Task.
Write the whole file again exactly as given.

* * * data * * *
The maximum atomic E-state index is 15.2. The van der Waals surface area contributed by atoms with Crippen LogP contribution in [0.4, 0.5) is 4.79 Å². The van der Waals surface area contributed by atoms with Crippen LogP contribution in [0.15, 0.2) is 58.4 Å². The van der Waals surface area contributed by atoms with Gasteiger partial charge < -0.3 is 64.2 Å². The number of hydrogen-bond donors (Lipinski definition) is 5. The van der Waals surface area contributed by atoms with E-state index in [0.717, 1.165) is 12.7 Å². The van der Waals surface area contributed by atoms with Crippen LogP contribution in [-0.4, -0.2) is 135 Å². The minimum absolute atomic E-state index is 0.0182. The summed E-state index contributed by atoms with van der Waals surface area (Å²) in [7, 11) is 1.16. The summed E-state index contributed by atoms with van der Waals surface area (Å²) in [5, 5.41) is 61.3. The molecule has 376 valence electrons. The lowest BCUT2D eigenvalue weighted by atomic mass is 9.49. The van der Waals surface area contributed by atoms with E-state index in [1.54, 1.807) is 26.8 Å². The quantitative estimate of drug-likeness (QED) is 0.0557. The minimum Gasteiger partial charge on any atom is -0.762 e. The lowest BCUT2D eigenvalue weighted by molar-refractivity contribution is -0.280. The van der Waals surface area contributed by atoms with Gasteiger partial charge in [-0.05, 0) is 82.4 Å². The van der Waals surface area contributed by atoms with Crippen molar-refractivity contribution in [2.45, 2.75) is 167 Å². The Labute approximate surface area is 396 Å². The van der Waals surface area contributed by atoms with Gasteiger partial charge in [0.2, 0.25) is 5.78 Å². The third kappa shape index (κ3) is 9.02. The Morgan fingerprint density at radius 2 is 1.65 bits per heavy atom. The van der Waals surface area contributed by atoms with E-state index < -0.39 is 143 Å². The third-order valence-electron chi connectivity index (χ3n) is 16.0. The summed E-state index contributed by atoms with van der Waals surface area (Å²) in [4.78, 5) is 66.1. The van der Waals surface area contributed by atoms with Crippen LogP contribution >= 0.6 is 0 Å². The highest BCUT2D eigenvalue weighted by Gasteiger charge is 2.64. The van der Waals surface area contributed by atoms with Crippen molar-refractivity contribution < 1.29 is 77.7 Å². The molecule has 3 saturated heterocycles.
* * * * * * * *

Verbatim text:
The maximum atomic E-state index is 15.2. The van der Waals surface area contributed by atoms with Crippen LogP contribution in [0.4, 0.5) is 4.79 Å². The van der Waals surface area contributed by atoms with Crippen LogP contribution in [0.15, 0.2) is 58.4 Å². The van der Waals surface area contributed by atoms with Gasteiger partial charge < -0.3 is 64.2 Å². The number of hydrogen-bond donors (Lipinski definition) is 5. The van der Waals surface area contributed by atoms with E-state index in [0.717, 1.165) is 12.7 Å². The van der Waals surface area contributed by atoms with Crippen LogP contribution in [-0.4, -0.2) is 135 Å². The minimum absolute atomic E-state index is 0.0182. The summed E-state index contributed by atoms with van der Waals surface area (Å²) in [7, 11) is 1.16. The summed E-state index contributed by atoms with van der Waals surface area (Å²) in [5, 5.41) is 61.3. The molecule has 376 valence electrons. The lowest BCUT2D eigenvalue weighted by atomic mass is 9.49. The van der Waals surface area contributed by atoms with E-state index in [1.54, 1.807) is 26.8 Å². The quantitative estimate of drug-likeness (QED) is 0.0557. The minimum Gasteiger partial charge on any atom is -0.762 e. The lowest BCUT2D eigenvalue weighted by molar-refractivity contribution is -0.280. The van der Waals surface area contributed by atoms with Gasteiger partial charge in [-0.05, 0) is 82.4 Å². The van der Waals surface area contributed by atoms with Crippen molar-refractivity contribution in [2.45, 2.75) is 167 Å². The Labute approximate surface area is 396 Å². The van der Waals surface area contributed by atoms with Gasteiger partial charge in [0.2, 0.25) is 5.78 Å². The third kappa shape index (κ3) is 9.02. The Morgan fingerprint density at radius 2 is 1.65 bits per heavy atom. The van der Waals surface area contributed by atoms with E-state index < -0.39 is 143 Å². The third-order valence-electron chi connectivity index (χ3n) is 16.0. The summed E-state index contributed by atoms with van der Waals surface area (Å²) in [4.78, 5) is 66.1. The van der Waals surface area contributed by atoms with Crippen LogP contribution >= 0.6 is 0 Å². The highest BCUT2D eigenvalue weighted by Gasteiger charge is 2.64. The van der Waals surface area contributed by atoms with Crippen molar-refractivity contribution < 1.29 is 77.7 Å². The molecule has 3 saturated heterocycles.